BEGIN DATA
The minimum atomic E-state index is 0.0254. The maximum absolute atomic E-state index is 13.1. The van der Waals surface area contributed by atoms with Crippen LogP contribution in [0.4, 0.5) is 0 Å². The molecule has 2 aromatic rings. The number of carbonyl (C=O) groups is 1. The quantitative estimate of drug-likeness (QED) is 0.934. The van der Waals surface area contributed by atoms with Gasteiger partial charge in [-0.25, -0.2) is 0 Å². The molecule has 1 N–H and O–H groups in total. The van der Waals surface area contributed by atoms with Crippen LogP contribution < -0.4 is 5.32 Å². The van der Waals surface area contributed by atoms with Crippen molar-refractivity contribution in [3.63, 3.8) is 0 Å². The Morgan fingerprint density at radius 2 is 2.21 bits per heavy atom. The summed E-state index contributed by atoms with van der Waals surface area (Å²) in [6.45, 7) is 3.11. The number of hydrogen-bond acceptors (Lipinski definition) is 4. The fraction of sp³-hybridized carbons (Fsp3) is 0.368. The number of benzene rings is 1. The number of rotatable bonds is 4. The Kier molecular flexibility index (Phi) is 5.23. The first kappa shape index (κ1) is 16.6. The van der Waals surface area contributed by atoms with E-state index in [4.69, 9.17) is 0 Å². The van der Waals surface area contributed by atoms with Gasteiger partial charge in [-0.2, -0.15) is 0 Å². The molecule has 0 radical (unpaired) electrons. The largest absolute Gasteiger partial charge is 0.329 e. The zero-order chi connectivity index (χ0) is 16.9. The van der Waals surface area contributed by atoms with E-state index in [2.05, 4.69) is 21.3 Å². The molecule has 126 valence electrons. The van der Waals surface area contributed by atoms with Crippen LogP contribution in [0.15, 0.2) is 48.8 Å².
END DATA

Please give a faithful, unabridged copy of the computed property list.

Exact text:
The minimum atomic E-state index is 0.0254. The maximum absolute atomic E-state index is 13.1. The van der Waals surface area contributed by atoms with Crippen LogP contribution in [0.4, 0.5) is 0 Å². The molecule has 2 aromatic rings. The number of carbonyl (C=O) groups is 1. The quantitative estimate of drug-likeness (QED) is 0.934. The van der Waals surface area contributed by atoms with Gasteiger partial charge in [-0.25, -0.2) is 0 Å². The molecule has 1 N–H and O–H groups in total. The van der Waals surface area contributed by atoms with Crippen LogP contribution < -0.4 is 5.32 Å². The van der Waals surface area contributed by atoms with Crippen molar-refractivity contribution in [3.63, 3.8) is 0 Å². The Morgan fingerprint density at radius 2 is 2.21 bits per heavy atom. The summed E-state index contributed by atoms with van der Waals surface area (Å²) in [6.45, 7) is 3.11. The number of hydrogen-bond acceptors (Lipinski definition) is 4. The fraction of sp³-hybridized carbons (Fsp3) is 0.368. The number of benzene rings is 1. The number of rotatable bonds is 4. The Kier molecular flexibility index (Phi) is 5.23. The first kappa shape index (κ1) is 16.6. The van der Waals surface area contributed by atoms with E-state index in [4.69, 9.17) is 0 Å². The van der Waals surface area contributed by atoms with Gasteiger partial charge in [-0.2, -0.15) is 0 Å². The molecule has 0 radical (unpaired) electrons. The largest absolute Gasteiger partial charge is 0.329 e. The zero-order chi connectivity index (χ0) is 16.9. The van der Waals surface area contributed by atoms with E-state index in [2.05, 4.69) is 21.3 Å². The molecule has 126 valence electrons. The van der Waals surface area contributed by atoms with Crippen LogP contribution in [0.15, 0.2) is 48.8 Å².